It was difficult to pool results between studies because of differing definitions of organ dysfunction or nonparametric data. Multiorgan and single-organ dysfunctions were either undefined (46) or used organ dysfunction severity scores such as the Multiorgan Dysfunction Score (MODS) (43, 45, 59) or the Sepsis-Related Organ Failure Assessment (60) score (47). To further increase heterogeneity of outcomes, organ dysfunction scores were reported as scores for one organ (43), daily scores (43, 45), or total score over 10 days (48). The incidence of multiorgan failure was reported in two studies (45, 46) with an overall nonsignificant result between groups (RR, 1.28; 95% confidence interval, 0.48–3.32; P = 0.64). Individual results reported in Table 5 on the whole studies found no difference between the groups or favored hemodynamic fluid guidance. No study revealed results in favor of HUO steered fluid resuscitation.
Results for fluid volumes administered in the first 24 h were conflicting, with some studies (42–46) (Table 5) using significantly higher volumes in the hemodynamic group in the first 24 h, whereas others (47) found a nonsignificant increase in the control group. Of note, the study finding decreased fluid volumes in the hemodynamic group (47) utilized a measure of fluid responsiveness (SVV%) as a titration endpoint compared with the measure of preload (ITBVI) utilized in other studies. When reporting daily fluid requirements expressed as mL/kg per TBSA%, an overall meta-analysis was unable to be calculated because of the nonparametric expression of data (Table 5).
Despite a number of studies showing a large increase in the fluid volume, there were no specific studies reporting pulmonary edema (43, 45), abdominal compartment syndrome (42, 44), and either no escharotomy procedures required (42) or no significance between groups (48). A combined analysis found a nonsignificant RR between groups for the incidence of renal failure (42, 43, 46) (RR, 0.77; 95% confidence interval, 0.39–1.43; P = 0.38) (Fig. 4).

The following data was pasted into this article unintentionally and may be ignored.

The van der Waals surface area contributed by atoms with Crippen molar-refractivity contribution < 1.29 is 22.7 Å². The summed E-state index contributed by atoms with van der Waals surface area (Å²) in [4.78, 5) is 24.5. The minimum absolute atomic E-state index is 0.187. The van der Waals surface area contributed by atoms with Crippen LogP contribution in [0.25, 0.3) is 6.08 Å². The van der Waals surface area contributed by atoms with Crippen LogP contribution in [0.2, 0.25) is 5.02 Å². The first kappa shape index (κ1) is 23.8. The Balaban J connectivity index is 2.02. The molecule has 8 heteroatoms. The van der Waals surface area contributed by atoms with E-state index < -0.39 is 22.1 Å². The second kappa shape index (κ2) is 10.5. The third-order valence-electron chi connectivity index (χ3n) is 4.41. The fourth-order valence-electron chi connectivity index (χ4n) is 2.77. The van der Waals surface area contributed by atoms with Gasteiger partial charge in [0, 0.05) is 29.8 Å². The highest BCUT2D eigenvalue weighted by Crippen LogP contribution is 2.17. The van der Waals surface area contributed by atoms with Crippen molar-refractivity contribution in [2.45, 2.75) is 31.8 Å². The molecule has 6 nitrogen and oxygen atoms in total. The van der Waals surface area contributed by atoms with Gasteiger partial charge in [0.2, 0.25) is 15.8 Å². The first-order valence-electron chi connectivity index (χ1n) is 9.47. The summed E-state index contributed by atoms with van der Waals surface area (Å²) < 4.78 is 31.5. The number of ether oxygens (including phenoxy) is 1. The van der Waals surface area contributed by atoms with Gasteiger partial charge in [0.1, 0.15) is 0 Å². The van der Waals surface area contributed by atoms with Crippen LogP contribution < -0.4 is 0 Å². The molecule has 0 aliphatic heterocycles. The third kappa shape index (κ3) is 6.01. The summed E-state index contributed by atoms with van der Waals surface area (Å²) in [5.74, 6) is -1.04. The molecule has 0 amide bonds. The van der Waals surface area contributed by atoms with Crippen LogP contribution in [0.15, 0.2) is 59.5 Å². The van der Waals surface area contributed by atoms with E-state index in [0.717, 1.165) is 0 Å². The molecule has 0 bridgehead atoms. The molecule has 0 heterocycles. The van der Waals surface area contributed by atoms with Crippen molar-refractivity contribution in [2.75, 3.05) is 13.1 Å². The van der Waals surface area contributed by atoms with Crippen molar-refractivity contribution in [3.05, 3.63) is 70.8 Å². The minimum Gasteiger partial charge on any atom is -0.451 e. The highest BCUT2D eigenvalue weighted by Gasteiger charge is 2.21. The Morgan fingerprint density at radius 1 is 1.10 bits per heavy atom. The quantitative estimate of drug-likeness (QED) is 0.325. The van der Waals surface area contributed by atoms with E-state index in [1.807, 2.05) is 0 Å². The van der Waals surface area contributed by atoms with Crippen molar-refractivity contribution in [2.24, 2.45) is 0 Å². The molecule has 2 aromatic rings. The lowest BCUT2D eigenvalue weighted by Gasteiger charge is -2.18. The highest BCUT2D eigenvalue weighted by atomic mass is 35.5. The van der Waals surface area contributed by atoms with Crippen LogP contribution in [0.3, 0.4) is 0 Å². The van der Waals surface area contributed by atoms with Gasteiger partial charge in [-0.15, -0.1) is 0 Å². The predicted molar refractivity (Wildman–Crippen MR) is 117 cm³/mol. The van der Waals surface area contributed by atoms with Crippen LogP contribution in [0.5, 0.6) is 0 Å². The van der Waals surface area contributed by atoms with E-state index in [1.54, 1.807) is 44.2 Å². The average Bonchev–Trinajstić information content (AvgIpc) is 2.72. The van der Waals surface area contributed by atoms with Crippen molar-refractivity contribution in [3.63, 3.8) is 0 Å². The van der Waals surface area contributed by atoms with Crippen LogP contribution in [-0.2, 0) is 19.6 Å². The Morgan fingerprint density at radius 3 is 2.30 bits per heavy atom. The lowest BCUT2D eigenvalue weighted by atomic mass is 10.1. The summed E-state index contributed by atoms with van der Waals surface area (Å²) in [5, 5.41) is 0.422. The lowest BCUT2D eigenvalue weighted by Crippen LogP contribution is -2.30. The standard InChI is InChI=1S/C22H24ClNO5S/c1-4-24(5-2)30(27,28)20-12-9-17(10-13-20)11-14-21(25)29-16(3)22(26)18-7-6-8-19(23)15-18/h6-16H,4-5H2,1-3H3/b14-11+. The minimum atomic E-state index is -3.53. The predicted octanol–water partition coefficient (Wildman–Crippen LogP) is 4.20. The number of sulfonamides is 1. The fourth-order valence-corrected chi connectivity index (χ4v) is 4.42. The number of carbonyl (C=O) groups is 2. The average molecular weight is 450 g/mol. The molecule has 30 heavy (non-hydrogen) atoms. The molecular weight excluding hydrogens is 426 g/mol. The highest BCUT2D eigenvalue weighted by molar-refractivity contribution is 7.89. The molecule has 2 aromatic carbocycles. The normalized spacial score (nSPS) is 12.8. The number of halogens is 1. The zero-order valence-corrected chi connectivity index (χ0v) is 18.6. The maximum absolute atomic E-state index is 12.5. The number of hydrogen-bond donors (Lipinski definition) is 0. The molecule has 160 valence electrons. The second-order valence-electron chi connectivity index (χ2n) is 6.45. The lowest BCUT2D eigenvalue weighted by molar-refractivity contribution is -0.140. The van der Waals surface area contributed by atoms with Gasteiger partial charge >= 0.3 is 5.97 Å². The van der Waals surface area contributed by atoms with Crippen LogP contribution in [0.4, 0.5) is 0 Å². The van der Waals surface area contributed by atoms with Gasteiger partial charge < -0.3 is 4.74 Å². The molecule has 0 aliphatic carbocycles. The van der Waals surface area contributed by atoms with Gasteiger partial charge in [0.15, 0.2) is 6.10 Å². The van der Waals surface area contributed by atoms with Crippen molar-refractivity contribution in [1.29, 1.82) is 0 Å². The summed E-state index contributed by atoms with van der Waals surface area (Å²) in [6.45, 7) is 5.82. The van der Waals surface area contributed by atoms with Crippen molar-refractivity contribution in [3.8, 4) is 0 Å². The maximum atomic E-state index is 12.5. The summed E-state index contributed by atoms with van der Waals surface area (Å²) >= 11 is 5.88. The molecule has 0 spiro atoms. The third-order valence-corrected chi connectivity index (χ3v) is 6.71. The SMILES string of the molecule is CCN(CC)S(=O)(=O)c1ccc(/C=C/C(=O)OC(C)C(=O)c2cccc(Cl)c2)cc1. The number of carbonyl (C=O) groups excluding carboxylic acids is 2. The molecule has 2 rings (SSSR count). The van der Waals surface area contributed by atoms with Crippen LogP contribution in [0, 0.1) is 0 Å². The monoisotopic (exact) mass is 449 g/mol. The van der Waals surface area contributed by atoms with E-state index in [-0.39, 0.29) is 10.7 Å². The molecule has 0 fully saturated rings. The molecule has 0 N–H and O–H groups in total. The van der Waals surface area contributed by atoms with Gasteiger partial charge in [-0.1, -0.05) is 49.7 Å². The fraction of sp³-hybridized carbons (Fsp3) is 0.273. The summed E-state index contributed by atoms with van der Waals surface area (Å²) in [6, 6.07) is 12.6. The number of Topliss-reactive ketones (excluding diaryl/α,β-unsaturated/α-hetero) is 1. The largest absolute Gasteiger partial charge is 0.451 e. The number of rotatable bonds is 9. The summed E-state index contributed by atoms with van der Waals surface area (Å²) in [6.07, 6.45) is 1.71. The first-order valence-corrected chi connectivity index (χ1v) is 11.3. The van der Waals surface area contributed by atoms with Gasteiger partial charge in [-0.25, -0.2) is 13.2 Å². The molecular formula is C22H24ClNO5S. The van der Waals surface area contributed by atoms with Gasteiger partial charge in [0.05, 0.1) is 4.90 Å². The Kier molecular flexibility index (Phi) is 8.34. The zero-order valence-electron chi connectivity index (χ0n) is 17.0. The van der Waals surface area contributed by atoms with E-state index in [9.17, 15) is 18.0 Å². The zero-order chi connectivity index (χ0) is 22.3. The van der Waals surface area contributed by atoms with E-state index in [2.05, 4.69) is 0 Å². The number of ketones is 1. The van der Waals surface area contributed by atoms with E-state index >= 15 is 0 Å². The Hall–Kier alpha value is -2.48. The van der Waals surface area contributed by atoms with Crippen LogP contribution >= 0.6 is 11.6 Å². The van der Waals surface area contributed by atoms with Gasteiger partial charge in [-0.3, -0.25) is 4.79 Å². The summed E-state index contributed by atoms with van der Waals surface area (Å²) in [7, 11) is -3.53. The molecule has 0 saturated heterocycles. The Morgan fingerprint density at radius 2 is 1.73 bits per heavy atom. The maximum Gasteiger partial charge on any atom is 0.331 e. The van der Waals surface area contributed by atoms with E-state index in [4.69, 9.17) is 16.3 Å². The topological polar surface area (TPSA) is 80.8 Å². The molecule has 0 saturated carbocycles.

Incidence of sepsis (without a specific definition) was investigated by two studies (45, 46), but a random-effects model (i2 = 56.4) overall found no difference between the two groups (RR, 1.35; 95% confidence interval, 0.54–3.39; P = 0.53).
Overall, this study had equivocal results. Although a mortality advantage was demonstrated in Figure 2 for all comparative trials, the result relied heavily on one cohort study with weak methodology (49). Two studies (43, 45) did report significantly better organ function on days 2 and 3, but a meta-analysis was unable to be performed. There were a number of limitations to this review, including the small number of studies, low subject numbers, and lack of assessor blinding. Pooled effect sizes could not be calculated for some outcome measures because of reporting of medians and IQR or heterogeneity of outcomes. However, the limited evidence indicates that a large multicenter randomized trial is warranted.
The understanding of shock overall has moved from global parameters to one of abnormalities of microcirculation and cellular metabolism, with sophisticated, relatively noninvasive technologies capable of real-time measurement (63, 66). There is some evidence mainly from observational studies that, during burn resuscitation, macroscopic parameters (blood pressure, urine output) can be satisfactory yet tissue perfusion inadequate (18, 20, 53, 57). While decreased UO indicates renal hypoperfusion, normal urine output cannot exclude the presence of malperfusion.
There are a number of reasons alternate endpoints to HUO may theoretically have an advantage in burns resuscitation. In the initial 48 h of burn, shock patients are known to be in the “ebb” stage with a generalized capillary leak, low PAOP, depressed cardiac function, and high systemic vascular resistance. After 48 to 72 h, cardiovascular parameters alter with systemic vasodilatation and high cardiac output. A number of authors utilizing hemodynamic endpoints (43, 52) reported earlier normalization of this stage with almost normal cardiac output at 5 h (52). It is not yet known whether this is a mechanical effect from targeting increased preload or the effect of improving oxygen delivery.
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